But look at more dysfunction. The brothers are seething with hatred while this favoritism is going on. Notice in Gen. 37:4,5 and 8, the words “hatred” is used. It is a growing, building hatred, born out of jealousy of their little brother. When Joseph is two years old, no one is going say anything. Maybe not even when he is 5 or even 10. But now it has been 17 years of favoritism. Bitterness starts to brew like a volcano ready to erupt. Notice in Gen. 37:4: “..could not speak peacefully to him.” If you did not greet a person in that culture, it was a way to say, “We don’t want you in this group.” So Joseph never got any “hellos” or “goodbyes” or “Good mornings.” Even if Joseph tried to talk nicely to them, they ignored him. And hate is growing among the brothers.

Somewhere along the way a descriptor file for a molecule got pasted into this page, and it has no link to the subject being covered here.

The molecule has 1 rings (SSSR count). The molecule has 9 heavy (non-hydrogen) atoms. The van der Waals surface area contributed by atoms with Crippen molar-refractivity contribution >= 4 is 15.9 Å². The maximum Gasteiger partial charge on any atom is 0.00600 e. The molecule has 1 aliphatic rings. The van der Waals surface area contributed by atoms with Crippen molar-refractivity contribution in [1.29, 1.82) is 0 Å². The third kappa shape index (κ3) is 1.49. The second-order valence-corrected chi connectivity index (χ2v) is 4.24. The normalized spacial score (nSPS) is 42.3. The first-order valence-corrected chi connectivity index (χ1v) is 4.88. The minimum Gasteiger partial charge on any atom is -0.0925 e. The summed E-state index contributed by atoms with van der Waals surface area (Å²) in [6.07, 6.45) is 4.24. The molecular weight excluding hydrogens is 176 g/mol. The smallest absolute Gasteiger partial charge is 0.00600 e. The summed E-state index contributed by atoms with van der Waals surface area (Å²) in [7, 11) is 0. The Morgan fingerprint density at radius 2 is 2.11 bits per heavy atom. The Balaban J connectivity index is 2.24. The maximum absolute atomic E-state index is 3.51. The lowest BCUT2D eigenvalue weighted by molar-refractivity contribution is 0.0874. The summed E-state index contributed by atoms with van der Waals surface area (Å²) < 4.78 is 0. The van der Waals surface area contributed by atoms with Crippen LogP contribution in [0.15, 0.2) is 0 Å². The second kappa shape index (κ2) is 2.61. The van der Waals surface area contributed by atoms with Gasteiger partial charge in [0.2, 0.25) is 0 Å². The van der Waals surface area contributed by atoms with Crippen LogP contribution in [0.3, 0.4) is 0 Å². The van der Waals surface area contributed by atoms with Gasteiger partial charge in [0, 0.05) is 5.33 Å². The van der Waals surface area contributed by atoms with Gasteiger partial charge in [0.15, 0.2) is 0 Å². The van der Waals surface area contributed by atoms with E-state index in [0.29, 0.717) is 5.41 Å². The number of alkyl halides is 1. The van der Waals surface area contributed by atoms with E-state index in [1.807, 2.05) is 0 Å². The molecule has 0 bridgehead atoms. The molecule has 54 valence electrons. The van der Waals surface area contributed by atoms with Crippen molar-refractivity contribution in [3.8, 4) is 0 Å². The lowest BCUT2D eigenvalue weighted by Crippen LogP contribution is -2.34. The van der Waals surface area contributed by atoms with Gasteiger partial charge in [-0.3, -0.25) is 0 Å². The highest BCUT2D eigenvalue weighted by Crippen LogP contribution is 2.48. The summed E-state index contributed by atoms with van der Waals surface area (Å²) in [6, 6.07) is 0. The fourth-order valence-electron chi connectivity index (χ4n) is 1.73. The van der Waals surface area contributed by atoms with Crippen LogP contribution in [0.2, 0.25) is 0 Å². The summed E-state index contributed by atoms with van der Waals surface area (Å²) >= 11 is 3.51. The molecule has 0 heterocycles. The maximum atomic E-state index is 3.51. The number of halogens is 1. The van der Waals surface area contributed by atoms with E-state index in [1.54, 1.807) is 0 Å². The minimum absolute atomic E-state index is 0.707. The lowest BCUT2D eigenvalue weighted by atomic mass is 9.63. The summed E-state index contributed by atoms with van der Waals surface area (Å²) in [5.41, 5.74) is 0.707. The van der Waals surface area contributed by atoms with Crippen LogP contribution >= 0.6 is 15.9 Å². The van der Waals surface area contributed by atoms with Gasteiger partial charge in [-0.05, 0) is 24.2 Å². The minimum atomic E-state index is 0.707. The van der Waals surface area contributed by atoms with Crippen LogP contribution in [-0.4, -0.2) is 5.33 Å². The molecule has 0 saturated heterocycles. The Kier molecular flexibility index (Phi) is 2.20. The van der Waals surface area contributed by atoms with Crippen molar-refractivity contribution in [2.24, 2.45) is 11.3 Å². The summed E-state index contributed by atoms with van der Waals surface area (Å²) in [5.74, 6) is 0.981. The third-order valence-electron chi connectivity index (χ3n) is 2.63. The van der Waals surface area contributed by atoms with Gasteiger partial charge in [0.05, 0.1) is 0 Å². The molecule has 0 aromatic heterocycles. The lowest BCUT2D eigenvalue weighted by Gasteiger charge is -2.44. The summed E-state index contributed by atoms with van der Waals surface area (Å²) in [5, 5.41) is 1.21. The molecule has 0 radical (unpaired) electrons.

This, my friends, is the covenant family. These are supposed to be God’s people. This is the family through whom God will bless the nations. This seems like a hopeless triangle: favorite boy—foolish father—furious brothers. By the way, God is not mentioned at all in this chapter, but He is everywhere! He is in the midst of all of the dysfunction.
Loved ones, a couple of thoughts here. First of all, we are the sum of our relationships. As much as we think we are who we are because of our choices, a lot of who we are have actually come from our relationships, namely our families. You know that some of your family’s sins, and character flaws that bothered you? You didn’t like them growing up right? Guess where they are now? They are in you. Not all the bad things, but also the grace-filled things. And God will redeem and restore you in the same way those things have made you: through relationships in the family of God.